These alpha module rings rotate in four modes. They rotate as a vortex ring to keep the neutrons and protons (which are attracted to each other) separate. The vortex ring also rotates like a wheel about an axis through its center and perpendicular to its plane. Furthermore the vortex ring also rotates like a flipped coin about two different diameters perpendicular to each other.
The above animation shows the different modes of rotation occurring sequentially but physically they occur simultaneously. (The pattern on the torus ring is just the wheel-like rotation to be observed.)
Aage Bohr and Dan Mottleson found that the angular momentum of a nucleus (moment
of inertia times the rate of rotation) is quantized to
h is Planck's constant divided by 2π and I is a positive integer. Using this result
the rates of rotation were found to be
billions of times per second. Because of the complexity of the four modes of rotation each nucleon
is effectively smeared throughout a spherical shell. So, although the static structure of a nuclear shell is that
of a ring, its dynamic appearance is that of a spherical shell.
Without loss of generality the force between two nucleons can be represented as
where s is the separation distance between them, H is a constant, q1 and q2 are the nucleonic charges and f(s) is a function of distance. For the nucleonic force it is presumed that f(s) is a positive but declining function of distance. This means that the nucleonic force drops off more rapidly than the electrostatic force between protons.
When one spherical shell is located interior to another of the same charge the equilibrium is where
the centers of the two shells coincide. If there is a deviation from this arrangement the increased repulsion
from the areas of spheres which are closer together is greater than the decrease in repulsion from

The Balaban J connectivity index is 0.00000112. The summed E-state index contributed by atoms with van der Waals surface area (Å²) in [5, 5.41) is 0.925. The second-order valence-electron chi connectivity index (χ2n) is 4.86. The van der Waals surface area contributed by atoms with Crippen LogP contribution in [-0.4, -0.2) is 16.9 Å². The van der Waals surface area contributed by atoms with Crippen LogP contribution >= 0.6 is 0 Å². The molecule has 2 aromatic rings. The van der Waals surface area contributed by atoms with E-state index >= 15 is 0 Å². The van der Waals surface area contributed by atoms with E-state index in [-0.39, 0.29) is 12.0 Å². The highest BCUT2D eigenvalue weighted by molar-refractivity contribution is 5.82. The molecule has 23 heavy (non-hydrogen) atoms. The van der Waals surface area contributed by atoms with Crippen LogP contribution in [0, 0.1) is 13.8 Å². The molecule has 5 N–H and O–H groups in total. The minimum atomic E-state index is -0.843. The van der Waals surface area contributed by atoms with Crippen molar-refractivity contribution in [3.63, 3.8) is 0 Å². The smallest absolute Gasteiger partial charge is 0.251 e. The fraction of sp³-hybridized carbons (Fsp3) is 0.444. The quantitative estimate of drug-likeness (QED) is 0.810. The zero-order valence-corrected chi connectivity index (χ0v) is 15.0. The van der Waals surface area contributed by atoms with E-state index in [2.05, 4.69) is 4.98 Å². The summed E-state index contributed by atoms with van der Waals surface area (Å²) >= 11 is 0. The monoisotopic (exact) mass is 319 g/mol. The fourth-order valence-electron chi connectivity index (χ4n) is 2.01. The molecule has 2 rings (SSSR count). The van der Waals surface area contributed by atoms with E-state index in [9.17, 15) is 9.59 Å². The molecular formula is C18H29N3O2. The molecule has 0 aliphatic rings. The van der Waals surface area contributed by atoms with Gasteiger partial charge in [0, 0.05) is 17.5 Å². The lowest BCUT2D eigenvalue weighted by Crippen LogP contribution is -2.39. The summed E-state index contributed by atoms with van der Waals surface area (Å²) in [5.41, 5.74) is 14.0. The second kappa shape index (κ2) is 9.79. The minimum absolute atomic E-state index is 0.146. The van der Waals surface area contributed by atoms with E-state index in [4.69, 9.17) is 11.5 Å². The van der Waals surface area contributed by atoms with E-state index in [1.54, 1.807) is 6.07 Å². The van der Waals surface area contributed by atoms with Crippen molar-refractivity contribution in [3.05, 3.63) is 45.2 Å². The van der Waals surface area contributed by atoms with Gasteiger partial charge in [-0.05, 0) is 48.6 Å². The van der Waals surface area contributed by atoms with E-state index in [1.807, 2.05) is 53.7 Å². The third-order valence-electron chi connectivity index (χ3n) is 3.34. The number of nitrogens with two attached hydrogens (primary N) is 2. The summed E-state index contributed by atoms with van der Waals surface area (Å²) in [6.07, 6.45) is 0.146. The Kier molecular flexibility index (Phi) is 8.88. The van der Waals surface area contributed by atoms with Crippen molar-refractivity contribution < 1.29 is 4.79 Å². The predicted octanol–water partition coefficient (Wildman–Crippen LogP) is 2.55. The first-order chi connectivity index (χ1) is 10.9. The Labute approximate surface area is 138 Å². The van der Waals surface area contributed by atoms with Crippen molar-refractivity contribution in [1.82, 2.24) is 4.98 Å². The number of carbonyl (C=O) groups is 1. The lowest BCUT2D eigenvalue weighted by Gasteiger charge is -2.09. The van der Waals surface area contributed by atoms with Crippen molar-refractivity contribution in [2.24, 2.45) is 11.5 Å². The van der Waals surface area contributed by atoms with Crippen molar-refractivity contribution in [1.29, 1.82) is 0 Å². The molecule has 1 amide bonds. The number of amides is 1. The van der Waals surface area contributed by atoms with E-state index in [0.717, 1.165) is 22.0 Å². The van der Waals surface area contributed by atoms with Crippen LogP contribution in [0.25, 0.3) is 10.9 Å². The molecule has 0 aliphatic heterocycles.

the areas which are farther apart. This only occurs for the case in which f(s) is a declining function.
If f(s) is constant there is no net force when one sphere is entirely enclosed within the other. For more
on this surprising yet obvious result see Repelling spheres.
What conventional theory calls the nuclear strong force is made up of two disparate phenomena: Exclusive spin pairing and non-exclusive interaction of nucleons.
In a nucleus wherever possible the nucleons are linked together through spin pair formation into rings of alpha modules which rotate in four different modes at rapid rates. This rapid rotation results in each nucleon being effectively smeared uniformly throughout a spherical shell.
The nucleons are organized in spherical shells containing at most certain numbers of nucleons. These nuclear magic numbers are explained by a simple algorithm.
Dynamically a nucleus is basically composed of concentric spherical shells which repel each other. This mutual repulsion results in a stable arrangement in which the centers of the concentric spherical shells coincide.
Thus a nucleus is held together by the linkages created by the formation of spin pairs. The rings of alpha modules rotate to create the dynamic appearance of concentric spherical shells which are held together through the repulsion of the nucleonic forces. Neutron spin pairs outside of the concentric spheres are held by their attraction to the concentric spheres. So all of the nuclear forces are involved in holding a nucleus together